Last week, a highly regarded stock market indicator made a significant appearance, capturing the attention of technical analysts on Wall Street.
On November 3rd, for the first time in over six months, a Zweig Breadth Thrust was observed as U.S. stocks experienced a broad rally following the release of the October jobs report.
A Zweig Breadth Thrust, a relatively rare occurrence, occurs when there is a sudden surge in the ratio of advancing stocks to declining stocks over a period of ten trading sessions.
Analysts at Ned Davis explained the concept, stating, “When the majority of stocks rally together, even if a few encounter setbacks, there are enough remaining to propel the popular averages higher.”
Throughout the years, various breadth thrust indicators have been utilized by technical analysts to gain deeper insights into the performance of equity-index components. Among these indicators, the Zweig Breadth Thrust stands out with its impressive track record.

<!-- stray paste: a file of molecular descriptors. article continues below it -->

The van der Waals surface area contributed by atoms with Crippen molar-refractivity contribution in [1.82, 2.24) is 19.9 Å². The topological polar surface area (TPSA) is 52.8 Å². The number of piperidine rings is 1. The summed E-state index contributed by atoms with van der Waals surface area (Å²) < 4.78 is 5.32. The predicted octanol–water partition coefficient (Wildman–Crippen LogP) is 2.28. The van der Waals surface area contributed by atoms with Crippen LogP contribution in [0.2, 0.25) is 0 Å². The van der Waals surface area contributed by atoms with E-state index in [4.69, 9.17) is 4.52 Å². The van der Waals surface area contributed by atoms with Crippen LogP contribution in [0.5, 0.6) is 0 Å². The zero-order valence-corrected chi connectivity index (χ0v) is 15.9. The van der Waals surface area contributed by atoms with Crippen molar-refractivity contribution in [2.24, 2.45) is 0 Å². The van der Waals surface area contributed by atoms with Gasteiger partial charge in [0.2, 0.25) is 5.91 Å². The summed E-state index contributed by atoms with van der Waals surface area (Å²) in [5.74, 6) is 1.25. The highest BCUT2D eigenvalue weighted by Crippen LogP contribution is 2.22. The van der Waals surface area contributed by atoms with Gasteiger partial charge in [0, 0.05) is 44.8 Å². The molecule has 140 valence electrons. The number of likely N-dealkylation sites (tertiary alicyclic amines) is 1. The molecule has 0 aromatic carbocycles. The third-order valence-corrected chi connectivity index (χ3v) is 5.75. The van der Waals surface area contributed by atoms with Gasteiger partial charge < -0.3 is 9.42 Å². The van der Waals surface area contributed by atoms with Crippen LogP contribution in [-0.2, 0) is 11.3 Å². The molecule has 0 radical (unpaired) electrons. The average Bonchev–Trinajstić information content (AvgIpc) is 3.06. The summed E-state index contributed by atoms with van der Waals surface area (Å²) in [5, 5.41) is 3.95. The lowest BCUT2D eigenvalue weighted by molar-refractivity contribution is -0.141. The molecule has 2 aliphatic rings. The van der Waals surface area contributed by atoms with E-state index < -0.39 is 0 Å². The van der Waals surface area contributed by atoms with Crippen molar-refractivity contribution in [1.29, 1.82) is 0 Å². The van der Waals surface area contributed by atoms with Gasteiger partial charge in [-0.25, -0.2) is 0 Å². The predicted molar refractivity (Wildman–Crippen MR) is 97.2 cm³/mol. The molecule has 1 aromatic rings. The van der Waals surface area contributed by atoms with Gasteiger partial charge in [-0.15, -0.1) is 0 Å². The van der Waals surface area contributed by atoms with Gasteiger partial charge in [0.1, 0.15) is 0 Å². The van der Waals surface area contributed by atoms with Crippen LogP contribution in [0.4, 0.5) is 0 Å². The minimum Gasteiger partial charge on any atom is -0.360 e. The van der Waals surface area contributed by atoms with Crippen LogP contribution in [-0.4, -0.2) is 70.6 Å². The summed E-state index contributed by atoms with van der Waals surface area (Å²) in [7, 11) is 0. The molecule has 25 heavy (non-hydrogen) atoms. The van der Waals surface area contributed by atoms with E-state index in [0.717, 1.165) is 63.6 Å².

Ryan Detrick from Carson Group illustrates this point with a chart demonstrating that since World War II, a Zweig Breadth Thrust has occurred 17 times before November 3rd. In all but four instances, the S&P 500 recorded higher levels three months later.
Given the poor market breadth witnessed this year, it’s no wonder that technical analysts are particularly enthusiastic about this sudden upsurge. The market’s breadth has been notably weak, with only seven out of the top ten most valuable companies in the S&P 500 contributing to its overall growth, while the remaining 493 companies have collectively declined.
While U.S. stocks opened higher last Friday, with the S&P 500 seeing a 0.2% increase, the index remained virtually unchanged for the week. Meanwhile, the Nasdaq Composite rose by 0.4% in recent trade, and the Dow Jones Industrial Average climbed 100 points or 0.3% to reach 34,004.